For this church:
Bingham St Mary and All Saints
First World War
The First World War memorial in Bingham is the restored chancel screen.
The screen is originally 15th Century, and parts of this remain. It was restored in the 19th Century under the rector the Rev Robert Miles, and decorated with paintings by his wife Mary Miles and son Frank Miles.
After the First World War it was agreed that there should be a War Memorial in Bingham, but there was some controversy about where it should be. Several non-conformists did not wish the memorial to be in the Parish Church, because a number of those commemorated were from different denominations. But the Rector, Canon Hutt, held out for it to be in the Parish Church, and his will prevailed.
Very much under the direction of the Rector and the architect W D Caröe, the Memorial was to be this restored chancel screen. So all of the 19th Century work was removed, new panels put in at the lower level with the names of those who had given their lives in the war, and entirely new woodwork put in at the upper level. The memorial was dedicated at a service on 26th June 1921.
The inscription along the top, under the letters AMDG, reads:
The names of those who fell are on the four central panels which read:
(The name of George Braithwaite appears out of sequence. It was originally omitted from the list and eventually added in 1995.)
After the Second World War two new panels were added to the screen with the names of those who fell. These read:
Some time later it was felt that a separate memorial was needed to those who fell in the Second World War. Because of the proximity of RAF Newton, and its importance for Bingham both during the war and afterwards, a cross was created out of former aircraft parts. The original plan had been for this to hang in the Methodist Church, complementing the memorial in the Parish Church, but in the end it was hung here.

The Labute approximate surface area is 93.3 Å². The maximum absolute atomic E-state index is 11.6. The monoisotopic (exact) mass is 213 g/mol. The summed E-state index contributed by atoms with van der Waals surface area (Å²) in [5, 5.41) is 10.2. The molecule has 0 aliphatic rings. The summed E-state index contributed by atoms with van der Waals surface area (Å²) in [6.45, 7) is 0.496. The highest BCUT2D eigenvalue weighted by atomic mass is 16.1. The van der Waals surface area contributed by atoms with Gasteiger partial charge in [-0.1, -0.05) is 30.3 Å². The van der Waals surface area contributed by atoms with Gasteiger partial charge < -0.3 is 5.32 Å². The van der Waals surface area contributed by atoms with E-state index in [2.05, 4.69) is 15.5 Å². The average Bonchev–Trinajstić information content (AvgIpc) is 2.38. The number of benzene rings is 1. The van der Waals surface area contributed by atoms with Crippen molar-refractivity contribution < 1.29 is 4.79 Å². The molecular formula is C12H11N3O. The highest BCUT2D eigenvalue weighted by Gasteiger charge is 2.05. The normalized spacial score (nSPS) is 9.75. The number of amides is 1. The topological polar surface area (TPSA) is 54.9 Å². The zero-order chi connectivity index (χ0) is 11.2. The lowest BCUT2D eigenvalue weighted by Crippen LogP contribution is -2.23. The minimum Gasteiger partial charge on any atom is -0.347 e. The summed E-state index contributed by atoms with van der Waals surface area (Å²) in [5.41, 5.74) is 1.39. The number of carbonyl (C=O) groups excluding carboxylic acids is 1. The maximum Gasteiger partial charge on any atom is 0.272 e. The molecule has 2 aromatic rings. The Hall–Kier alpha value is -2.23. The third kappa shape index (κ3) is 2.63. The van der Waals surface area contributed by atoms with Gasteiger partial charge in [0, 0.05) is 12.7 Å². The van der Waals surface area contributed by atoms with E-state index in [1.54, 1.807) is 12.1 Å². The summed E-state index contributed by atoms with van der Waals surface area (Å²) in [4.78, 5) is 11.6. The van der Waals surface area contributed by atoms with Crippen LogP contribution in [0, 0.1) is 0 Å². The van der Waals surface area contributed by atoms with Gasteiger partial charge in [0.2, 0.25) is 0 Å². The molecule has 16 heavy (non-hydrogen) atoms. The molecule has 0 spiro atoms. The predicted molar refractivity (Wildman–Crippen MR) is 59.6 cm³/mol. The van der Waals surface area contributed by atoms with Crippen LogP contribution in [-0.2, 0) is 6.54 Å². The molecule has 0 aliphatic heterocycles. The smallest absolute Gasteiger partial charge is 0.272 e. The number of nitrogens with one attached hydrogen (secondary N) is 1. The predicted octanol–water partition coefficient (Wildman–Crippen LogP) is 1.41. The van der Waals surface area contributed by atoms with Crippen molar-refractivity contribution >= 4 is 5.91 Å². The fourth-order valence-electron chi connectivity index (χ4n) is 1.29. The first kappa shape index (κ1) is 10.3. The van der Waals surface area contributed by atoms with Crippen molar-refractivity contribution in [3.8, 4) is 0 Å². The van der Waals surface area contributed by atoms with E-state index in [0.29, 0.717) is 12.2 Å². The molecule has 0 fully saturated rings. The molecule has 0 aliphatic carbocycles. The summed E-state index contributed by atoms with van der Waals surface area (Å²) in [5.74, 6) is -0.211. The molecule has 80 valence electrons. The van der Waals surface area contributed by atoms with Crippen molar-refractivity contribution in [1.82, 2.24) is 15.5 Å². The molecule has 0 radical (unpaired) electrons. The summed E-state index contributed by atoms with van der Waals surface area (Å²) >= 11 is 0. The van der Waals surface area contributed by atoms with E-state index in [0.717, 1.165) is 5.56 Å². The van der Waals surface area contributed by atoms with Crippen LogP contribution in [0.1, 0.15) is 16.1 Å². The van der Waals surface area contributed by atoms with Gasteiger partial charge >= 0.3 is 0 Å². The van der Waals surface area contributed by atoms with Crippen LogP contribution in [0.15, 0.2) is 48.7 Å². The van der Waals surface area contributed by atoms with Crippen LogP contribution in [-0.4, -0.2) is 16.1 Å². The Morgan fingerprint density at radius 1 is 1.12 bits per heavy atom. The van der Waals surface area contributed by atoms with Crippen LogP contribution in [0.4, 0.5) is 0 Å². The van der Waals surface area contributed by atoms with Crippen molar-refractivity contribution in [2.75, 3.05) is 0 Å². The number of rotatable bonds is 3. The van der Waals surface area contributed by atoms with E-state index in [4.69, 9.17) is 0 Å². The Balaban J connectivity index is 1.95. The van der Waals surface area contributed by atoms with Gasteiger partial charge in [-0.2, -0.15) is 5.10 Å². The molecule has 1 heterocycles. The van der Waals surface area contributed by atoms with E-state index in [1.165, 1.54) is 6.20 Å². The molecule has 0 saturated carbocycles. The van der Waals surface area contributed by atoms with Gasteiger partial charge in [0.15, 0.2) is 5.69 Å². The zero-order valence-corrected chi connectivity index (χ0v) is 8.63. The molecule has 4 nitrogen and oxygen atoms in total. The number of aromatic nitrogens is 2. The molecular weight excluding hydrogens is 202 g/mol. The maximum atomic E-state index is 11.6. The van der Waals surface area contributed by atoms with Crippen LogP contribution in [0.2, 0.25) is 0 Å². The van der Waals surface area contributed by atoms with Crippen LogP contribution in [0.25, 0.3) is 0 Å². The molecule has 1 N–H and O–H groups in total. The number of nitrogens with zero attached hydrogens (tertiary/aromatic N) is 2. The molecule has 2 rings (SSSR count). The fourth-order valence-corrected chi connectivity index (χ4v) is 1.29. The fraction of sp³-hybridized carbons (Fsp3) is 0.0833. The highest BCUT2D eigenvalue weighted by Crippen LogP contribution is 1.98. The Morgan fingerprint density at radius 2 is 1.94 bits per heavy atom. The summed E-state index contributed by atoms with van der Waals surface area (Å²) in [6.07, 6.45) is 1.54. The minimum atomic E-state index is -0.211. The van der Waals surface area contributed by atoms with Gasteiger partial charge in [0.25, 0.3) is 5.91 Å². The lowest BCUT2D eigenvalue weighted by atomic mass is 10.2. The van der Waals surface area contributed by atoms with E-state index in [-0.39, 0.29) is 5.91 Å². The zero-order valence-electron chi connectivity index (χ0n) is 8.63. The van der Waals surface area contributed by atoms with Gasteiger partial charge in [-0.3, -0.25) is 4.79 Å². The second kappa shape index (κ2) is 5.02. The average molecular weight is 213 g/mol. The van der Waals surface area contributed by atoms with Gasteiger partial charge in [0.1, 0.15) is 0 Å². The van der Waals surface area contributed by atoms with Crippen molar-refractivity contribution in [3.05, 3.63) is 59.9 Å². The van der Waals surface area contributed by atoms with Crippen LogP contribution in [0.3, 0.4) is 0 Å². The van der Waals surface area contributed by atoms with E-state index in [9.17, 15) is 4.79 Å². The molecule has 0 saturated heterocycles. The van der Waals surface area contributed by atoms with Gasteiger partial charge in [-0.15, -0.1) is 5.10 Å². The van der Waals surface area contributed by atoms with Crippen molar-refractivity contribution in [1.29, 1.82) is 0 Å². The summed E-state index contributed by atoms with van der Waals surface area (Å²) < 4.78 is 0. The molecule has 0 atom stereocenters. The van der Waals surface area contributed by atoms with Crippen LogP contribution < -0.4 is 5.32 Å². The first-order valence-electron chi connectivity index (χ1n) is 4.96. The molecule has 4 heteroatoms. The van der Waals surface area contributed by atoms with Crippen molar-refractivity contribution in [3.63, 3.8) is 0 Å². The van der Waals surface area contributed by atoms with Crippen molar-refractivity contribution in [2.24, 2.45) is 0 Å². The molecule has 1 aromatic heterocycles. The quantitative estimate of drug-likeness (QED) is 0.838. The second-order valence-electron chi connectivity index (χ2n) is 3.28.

In the middle of the cross seven doves, representing the ‘Seven Spirits of God’ (Rev 3.1) and also universal peace, surround a poppy of remembrance. A circle round these carries twelve spheres representing the twelve apostles. At the foot of the cross is a rose.
In 1992 the cross was suspended in a prominent position over the east end of the nave. In 1995 a further panel was added to the screen reading:
After the First World War, Ann Harrison (already 89 years old, and now commemorated by the small statue near the screen) raised money by selling scraps for pig food in order to provide for the purchase of a Roll of Honour book. This contains the names of all of those who served in the war, 202 names in all, in addition to those who gave their lives.
After the Second World War the names of those who fell in that conflict (though not all the others who served) were also incribed in the Roll of Honour book. The Roll of Honour book is still used, and the names of those who gave their lives are read from it at the Remembrance Service each November.
In 1996 the standards of the RAF Association and the British Legion were laid up in the church. (The RAF Association had recently disbanded. The British Legion standard had been replaced by one with the new name “Royal British Legion”.) They were placed in a bracket on the west wall of the church above the arch. The bracket has a third space so that in due time the standard of the Naval Association can also be laid up here.